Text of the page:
$ globus-connect-server collection show c458e931-3b73-4798-9729-43f1a4de3870
Display Name:                My Client-Created Mapped Collection Display Name
Owner:                       4d6e9126-f428-4dd9...@clients.auth.globus.org
ID:                          c458e931-3b73-4798-9729-43f1a4de3870
Collection Type:             mapped
Storage Gateway ID:          8d038f24-2e10-4f52-9308-58a9d068e944
Connector:                   POSIX
Allow Guest Collections:     False
Disable Anonymous Writes:    False
High Assurance:              False
Authentication Timeout:      15840
Multi-factor Authentication: False
Manager URL:                 https://1008a.8540.sandbox2.zones.dnsteam.globuscs.info
TLSFTP URL:                  tlsftp://m-fe434a.1008a.8540.sandbox2.zones.dnsteam.globuscs.info:443
Force Encryption:            False
Public:                      True
Contact E-mail:              jaso...@globus.org
$ globus-connect-server collection role list c458e931-3b73-4798-9729-43f1a4de3870
Role ID                              | Collection ID                        | Role          | Principal                                                  
------------------------------------ | ------------------------------------ | ------------- | ------------------------------------------------------------
9653a0c0-d924-11ec-b37e-fdd01edbf245 | c458e931-3b73-4798-9729-43f1a4de3870 | administrator | 4d6e9126-f428-4dd9...@clients.auth.globus.org

From that example, hopefully you can construct other GCS API calls to configure the endpoint as needed using the SDK (https://globus-sdk-python.readthedocs.io/en/stable/) and API (https://docs.globus.org/globus-connect-server/v5.4/api/#api_reference) references.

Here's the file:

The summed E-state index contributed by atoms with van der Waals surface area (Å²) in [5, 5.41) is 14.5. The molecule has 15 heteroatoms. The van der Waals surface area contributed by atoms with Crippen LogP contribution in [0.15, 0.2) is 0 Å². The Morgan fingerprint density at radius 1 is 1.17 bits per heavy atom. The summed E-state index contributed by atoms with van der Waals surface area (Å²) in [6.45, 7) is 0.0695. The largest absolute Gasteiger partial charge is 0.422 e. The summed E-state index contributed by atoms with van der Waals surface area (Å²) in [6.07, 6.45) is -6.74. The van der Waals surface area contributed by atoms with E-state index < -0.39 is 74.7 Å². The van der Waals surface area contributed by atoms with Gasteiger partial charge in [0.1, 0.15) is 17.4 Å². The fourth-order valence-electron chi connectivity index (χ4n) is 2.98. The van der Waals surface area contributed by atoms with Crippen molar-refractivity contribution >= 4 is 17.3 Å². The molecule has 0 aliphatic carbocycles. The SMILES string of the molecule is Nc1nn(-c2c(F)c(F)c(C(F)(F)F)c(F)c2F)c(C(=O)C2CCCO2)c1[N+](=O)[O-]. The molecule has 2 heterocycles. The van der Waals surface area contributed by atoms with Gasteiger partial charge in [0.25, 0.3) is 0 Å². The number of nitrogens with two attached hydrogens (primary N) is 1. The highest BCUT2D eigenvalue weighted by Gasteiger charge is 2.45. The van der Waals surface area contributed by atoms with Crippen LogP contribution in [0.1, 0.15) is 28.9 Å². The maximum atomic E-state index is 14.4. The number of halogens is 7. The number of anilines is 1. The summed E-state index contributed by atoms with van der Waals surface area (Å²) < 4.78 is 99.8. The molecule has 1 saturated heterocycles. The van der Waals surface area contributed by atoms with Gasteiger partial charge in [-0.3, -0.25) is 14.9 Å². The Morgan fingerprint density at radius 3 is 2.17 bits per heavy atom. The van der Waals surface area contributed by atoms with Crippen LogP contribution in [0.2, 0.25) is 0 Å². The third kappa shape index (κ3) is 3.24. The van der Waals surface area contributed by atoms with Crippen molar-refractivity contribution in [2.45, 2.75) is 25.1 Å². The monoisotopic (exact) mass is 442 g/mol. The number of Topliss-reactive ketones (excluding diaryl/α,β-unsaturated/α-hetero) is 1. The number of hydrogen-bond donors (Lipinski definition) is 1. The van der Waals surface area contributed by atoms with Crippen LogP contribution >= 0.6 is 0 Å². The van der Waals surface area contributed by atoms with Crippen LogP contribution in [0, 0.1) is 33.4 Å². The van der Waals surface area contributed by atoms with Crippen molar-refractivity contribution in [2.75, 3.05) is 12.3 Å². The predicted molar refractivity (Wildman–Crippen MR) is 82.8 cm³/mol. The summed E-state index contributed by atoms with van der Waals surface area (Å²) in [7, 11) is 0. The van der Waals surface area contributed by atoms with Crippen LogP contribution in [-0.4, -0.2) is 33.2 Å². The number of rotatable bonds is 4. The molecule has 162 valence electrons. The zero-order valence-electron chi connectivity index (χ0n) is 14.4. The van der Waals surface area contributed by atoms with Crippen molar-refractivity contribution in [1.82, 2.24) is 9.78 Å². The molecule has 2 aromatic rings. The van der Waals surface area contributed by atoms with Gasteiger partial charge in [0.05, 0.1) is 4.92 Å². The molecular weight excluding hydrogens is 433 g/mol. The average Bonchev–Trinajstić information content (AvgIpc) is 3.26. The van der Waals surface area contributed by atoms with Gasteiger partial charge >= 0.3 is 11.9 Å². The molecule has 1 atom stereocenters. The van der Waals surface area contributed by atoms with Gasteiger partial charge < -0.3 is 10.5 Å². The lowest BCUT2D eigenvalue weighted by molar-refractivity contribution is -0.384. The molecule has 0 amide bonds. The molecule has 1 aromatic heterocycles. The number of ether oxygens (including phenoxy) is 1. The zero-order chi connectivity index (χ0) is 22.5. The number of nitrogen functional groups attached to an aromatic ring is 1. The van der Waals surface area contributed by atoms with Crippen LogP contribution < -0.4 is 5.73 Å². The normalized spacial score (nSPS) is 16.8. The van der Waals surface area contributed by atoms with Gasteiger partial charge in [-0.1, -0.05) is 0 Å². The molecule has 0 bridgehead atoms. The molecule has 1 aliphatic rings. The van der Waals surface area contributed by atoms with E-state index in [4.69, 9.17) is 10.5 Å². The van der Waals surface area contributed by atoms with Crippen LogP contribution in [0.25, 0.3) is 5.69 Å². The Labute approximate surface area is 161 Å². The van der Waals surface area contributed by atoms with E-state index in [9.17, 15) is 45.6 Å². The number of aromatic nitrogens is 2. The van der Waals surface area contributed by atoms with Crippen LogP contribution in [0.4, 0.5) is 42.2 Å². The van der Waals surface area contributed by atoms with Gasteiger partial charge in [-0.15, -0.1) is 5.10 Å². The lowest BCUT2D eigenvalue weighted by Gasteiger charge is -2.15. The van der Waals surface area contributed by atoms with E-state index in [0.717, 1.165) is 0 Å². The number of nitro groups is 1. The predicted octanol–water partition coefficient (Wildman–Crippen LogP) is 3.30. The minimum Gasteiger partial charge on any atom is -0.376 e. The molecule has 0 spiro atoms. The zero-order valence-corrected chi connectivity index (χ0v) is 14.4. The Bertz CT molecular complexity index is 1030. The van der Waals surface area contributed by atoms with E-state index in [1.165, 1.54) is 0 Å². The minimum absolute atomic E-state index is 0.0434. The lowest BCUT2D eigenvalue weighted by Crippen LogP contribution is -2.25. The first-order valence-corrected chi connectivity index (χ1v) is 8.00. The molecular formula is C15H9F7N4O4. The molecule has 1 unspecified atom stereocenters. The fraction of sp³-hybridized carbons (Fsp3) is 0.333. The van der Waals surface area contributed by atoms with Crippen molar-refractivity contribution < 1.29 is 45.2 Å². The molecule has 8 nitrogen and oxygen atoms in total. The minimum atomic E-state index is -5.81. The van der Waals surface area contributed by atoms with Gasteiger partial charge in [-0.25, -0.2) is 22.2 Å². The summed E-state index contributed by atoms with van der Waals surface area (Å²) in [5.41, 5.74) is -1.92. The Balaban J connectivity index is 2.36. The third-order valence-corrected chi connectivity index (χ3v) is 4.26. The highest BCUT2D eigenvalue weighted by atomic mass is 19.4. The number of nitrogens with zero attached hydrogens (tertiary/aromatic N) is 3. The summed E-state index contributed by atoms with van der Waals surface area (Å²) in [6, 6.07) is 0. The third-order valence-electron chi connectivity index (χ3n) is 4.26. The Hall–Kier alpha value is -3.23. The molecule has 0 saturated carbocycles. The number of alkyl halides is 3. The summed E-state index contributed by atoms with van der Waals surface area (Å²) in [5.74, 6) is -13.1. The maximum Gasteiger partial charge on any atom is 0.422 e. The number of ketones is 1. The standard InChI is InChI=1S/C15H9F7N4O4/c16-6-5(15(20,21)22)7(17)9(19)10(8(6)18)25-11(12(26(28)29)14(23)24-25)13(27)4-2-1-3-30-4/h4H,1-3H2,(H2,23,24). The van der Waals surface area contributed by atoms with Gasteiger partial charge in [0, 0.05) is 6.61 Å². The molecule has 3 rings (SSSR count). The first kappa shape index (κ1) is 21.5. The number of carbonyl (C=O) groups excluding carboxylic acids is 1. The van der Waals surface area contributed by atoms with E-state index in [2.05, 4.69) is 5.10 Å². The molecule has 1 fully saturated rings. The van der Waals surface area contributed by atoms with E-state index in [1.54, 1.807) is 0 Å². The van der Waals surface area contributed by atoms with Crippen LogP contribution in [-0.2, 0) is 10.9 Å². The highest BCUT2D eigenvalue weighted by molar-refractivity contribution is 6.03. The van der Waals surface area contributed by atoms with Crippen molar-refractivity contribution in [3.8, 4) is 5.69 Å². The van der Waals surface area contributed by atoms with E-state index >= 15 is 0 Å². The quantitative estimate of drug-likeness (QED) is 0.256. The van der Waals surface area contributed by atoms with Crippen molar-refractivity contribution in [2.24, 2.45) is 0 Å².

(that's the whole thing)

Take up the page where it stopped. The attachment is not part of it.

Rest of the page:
Jason

Joshua Brown

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May 23, 2022, 10:57:34 AMMay 23
to Discuss, jaso...@globus.org, Joshua Brown
Thank you for the very helpful response!

I am most interested in the second scenario in which you provided very instructive feedback. I wanted to clarify a few points:

If the node goes down and I lose everything except the deployment key from the endpoint create command and node configuration file (created with the --export-node flag), what do I need to get everything else back and running? And what steps still require manual interaction? I do not understand what configuration is stored on the Globus Cloud and what items need to be rerun. The only thing I understand for certain is that the Globus cloud does not contain the information in the deployment key. For instance, if I lose the node, do I need to recreate the collections and get new UUIDs or are the old ones still valid, the same for the storage gateways. If I need to recreate the storage gateways and collections do I need to delete the old ones that might still be registered on Globus Cloud? 

Possible steps from my understanding:
  a. Reinstall the Globus Connect Server (can be automated)
  b. recreate the endpoint with the deployment key (does this have to be manual?)
  c. recreate the node using the --import-node flag with the node configuration file (automated with the cli - I do not see how to do this with the API or globusSDK)
  c. Rerun the python script to create collections and storage gateway (can be automated, delete old collections and gateway?)


Jason Alt

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May 23, 2022, 5:26:28 PMMay 23
to Joshua Brown, Discuss
Everything except the client id, client secret, deployment key and node configuration file is stored in the Globus AWS services (encrypted). The only thing you need to do to get back up and running is:

# globus-connect-server node setup --import-node <node_config> --deployment-key <deployment-key> --client-id <client_id>

`node setup` pulls down the latest configuration for the endpoint including gateways, collections, roles, sharing policies, etc. At that point, the node should be fully operational with every defined collection; no need to recreate anything.